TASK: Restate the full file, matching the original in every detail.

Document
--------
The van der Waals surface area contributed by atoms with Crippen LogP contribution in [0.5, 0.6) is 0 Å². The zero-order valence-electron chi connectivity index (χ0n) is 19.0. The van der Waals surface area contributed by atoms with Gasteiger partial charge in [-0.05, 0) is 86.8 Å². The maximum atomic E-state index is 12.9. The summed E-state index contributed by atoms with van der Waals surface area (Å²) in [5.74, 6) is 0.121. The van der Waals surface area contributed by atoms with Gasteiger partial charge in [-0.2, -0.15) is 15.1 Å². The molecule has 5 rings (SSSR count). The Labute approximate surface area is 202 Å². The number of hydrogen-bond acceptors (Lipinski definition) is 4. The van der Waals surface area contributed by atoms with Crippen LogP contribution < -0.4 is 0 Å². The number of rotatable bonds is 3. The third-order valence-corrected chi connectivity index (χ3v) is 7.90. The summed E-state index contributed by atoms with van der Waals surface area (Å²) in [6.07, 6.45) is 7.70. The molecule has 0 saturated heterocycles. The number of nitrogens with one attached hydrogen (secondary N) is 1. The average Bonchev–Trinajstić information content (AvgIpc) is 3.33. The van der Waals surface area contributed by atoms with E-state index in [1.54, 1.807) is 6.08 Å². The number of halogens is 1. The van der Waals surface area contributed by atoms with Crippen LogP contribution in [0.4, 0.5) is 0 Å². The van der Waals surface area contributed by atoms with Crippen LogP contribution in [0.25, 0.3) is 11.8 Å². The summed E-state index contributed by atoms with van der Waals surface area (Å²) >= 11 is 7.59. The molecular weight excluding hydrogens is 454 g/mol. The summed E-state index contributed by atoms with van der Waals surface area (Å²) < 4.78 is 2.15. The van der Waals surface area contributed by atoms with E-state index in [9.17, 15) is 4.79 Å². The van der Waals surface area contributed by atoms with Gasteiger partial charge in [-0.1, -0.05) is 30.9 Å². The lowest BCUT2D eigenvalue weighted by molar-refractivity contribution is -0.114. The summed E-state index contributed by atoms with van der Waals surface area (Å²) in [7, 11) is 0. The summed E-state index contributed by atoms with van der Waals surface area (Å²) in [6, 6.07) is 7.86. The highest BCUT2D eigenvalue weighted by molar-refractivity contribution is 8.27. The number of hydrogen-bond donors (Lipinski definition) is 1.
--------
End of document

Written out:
The van der Waals surface area contributed by atoms with Crippen LogP contribution in [0.5, 0.6) is 0 Å². The zero-order valence-electron chi connectivity index (χ0n) is 19.0. The van der Waals surface area contributed by atoms with Gasteiger partial charge in [-0.05, 0) is 86.8 Å². The maximum atomic E-state index is 12.9. The summed E-state index contributed by atoms with van der Waals surface area (Å²) in [5.74, 6) is 0.121. The van der Waals surface area contributed by atoms with Gasteiger partial charge in [-0.2, -0.15) is 15.1 Å². The molecule has 5 rings (SSSR count). The Labute approximate surface area is 202 Å². The number of hydrogen-bond acceptors (Lipinski definition) is 4. The van der Waals surface area contributed by atoms with Crippen LogP contribution < -0.4 is 0 Å². The number of rotatable bonds is 3. The third-order valence-corrected chi connectivity index (χ3v) is 7.90. The summed E-state index contributed by atoms with van der Waals surface area (Å²) in [6.07, 6.45) is 7.70. The molecule has 0 saturated heterocycles. The number of nitrogens with one attached hydrogen (secondary N) is 1. The average Bonchev–Trinajstić information content (AvgIpc) is 3.33. The van der Waals surface area contributed by atoms with E-state index in [1.54, 1.807) is 6.08 Å². The number of halogens is 1. The van der Waals surface area contributed by atoms with Crippen LogP contribution in [0.4, 0.5) is 0 Å². The van der Waals surface area contributed by atoms with Crippen LogP contribution in [0.25, 0.3) is 11.8 Å². The summed E-state index contributed by atoms with van der Waals surface area (Å²) >= 11 is 7.59. The molecular weight excluding hydrogens is 454 g/mol. The summed E-state index contributed by atoms with van der Waals surface area (Å²) < 4.78 is 2.15. The van der Waals surface area contributed by atoms with E-state index in [9.17, 15) is 4.79 Å². The van der Waals surface area contributed by atoms with Gasteiger partial charge in [-0.1, -0.05) is 30.9 Å². The lowest BCUT2D eigenvalue weighted by molar-refractivity contribution is -0.114. The summed E-state index contributed by atoms with van der Waals surface area (Å²) in [7, 11) is 0. The summed E-state index contributed by atoms with van der Waals surface area (Å²) in [6, 6.07) is 7.86. The highest BCUT2D eigenvalue weighted by molar-refractivity contribution is 8.27. The number of hydrogen-bond donors (Lipinski definition) is 1.